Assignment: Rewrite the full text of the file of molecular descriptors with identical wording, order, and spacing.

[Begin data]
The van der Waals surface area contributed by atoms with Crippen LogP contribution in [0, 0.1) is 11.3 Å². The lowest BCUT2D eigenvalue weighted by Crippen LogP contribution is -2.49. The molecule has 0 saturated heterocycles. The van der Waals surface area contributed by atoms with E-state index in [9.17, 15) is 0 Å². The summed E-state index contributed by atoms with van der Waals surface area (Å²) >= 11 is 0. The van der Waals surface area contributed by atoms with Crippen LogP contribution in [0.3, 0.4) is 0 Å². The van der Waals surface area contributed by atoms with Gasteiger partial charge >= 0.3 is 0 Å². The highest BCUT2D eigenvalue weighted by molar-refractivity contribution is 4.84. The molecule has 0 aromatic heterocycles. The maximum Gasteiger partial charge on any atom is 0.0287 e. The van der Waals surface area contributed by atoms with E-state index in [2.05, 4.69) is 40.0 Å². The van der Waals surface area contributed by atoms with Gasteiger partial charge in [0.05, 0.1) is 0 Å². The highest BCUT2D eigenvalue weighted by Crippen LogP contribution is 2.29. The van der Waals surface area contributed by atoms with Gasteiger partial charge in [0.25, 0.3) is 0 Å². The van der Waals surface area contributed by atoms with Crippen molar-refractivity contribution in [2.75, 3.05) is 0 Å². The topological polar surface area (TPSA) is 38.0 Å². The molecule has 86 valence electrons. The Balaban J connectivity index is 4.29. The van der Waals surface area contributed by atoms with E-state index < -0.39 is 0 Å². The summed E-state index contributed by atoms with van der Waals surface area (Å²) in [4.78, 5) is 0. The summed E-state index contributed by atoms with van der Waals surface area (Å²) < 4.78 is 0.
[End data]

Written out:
The van der Waals surface area contributed by atoms with Crippen LogP contribution in [0, 0.1) is 11.3 Å². The lowest BCUT2D eigenvalue weighted by Crippen LogP contribution is -2.49. The molecule has 0 saturated heterocycles. The van der Waals surface area contributed by atoms with E-state index in [9.17, 15) is 0 Å². The summed E-state index contributed by atoms with van der Waals surface area (Å²) >= 11 is 0. The van der Waals surface area contributed by atoms with Crippen LogP contribution in [0.3, 0.4) is 0 Å². The van der Waals surface area contributed by atoms with Gasteiger partial charge >= 0.3 is 0 Å². The highest BCUT2D eigenvalue weighted by molar-refractivity contribution is 4.84. The molecule has 0 aromatic heterocycles. The maximum Gasteiger partial charge on any atom is 0.0287 e. The van der Waals surface area contributed by atoms with E-state index in [2.05, 4.69) is 40.0 Å². The van der Waals surface area contributed by atoms with Gasteiger partial charge in [0.05, 0.1) is 0 Å². The highest BCUT2D eigenvalue weighted by Crippen LogP contribution is 2.29. The van der Waals surface area contributed by atoms with Gasteiger partial charge in [0.25, 0.3) is 0 Å². The van der Waals surface area contributed by atoms with Crippen molar-refractivity contribution in [2.75, 3.05) is 0 Å². The topological polar surface area (TPSA) is 38.0 Å². The molecule has 86 valence electrons. The Balaban J connectivity index is 4.29. The van der Waals surface area contributed by atoms with E-state index < -0.39 is 0 Å². The summed E-state index contributed by atoms with van der Waals surface area (Å²) in [4.78, 5) is 0. The summed E-state index contributed by atoms with van der Waals surface area (Å²) < 4.78 is 0.